Smile, it’s an emergency: Clowning around with refugees

Members of the 'Red Nose Clown doctors’ perform for migrants at the Main Train Station in Vienna, Austria.

Members of the ‘Red Nose Clown doctors’ perform for migrants at the Main Train Station in Vienna, Austria.

It’s miserable and raining outside as a few hundred tired migrants mill around a damp underpass at Vienna’s main train station waiting to continue their long journey to northern Europe.

Suddenly, a man wearing a red nose, tartan plus-fours and a brown leather aviator’s cap enters, leading a noisy procession of three clowns — all with a silly but also serious mission.

They are from “Red Noses Emergency Smile Austria,” a project using 66 clowns to spread some cheer among the thousands of migrants still arriving Austria daily, particularly the children.

“You don’t need to know the language, you just laugh and you feel a connection,” Simone Mang, a spokeswoman for the organizers, told AFP.

“Children need to have a little time to themselves, and play and laugh and forget about the circumstances,” she said.

At first there is a stunned silence as the clowns — professional actors who underwent special training — stomp in, playing an accordion and rattling tambourines.

But as the trio engage in a slapstick routine, the ice breaks. Laughter, clapping and cheering erupts as people gather round, carrying children on their shoulders and filming the scene on their phones.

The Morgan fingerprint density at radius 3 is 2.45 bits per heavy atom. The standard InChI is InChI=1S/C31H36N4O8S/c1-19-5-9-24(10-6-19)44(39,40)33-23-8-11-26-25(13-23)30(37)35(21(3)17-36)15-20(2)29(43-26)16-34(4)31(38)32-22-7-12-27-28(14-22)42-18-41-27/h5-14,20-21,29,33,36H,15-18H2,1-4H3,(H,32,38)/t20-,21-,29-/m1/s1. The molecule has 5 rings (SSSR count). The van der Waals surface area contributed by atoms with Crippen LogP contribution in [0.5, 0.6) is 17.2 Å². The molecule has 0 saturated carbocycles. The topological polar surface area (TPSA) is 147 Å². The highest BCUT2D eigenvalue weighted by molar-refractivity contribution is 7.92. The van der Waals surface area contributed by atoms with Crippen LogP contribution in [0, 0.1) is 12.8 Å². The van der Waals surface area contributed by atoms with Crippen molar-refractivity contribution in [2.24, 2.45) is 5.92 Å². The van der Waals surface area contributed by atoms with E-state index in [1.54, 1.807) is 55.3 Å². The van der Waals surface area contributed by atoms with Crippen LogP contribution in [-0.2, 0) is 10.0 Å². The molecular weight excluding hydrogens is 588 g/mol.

Then there is a dancing session just for the children, who are given tambourines, ribbons and little pots of bubble-blowing solution.

Afterwards they are led away, giggling, to a special play room where they can draw, paint and interact with the clowns. “They are happy, at least we find peace,” said Hossam, a Palestinian, as he watched his four young children play, blowing bubbles and leaping onto a blue crash mat.

“I escaped from my country for them… For their future, to have good education, to have a good life, if God is willing.”

“The (reaction) is amazing. So many eyes, so many beautiful eyes. Such beautiful colors, so clear and so direct,” one of the clowns, Marie Miklau, 37, told AFP.

“But at the same time we had very sensitive moments to look behind the party to see the more silent people, the humans inside. You see also the journey they had, and also the suffering,” she said.

Organized largely on social media, the initiative provides everything from hot food and medical help — they even have an electrocardiogram machine with doctors on hand — to clothing and hygiene articles.

There are also interpreters, psychologists and a missing persons point that posts pictures on Facebook and shares information with other organizations abroad.


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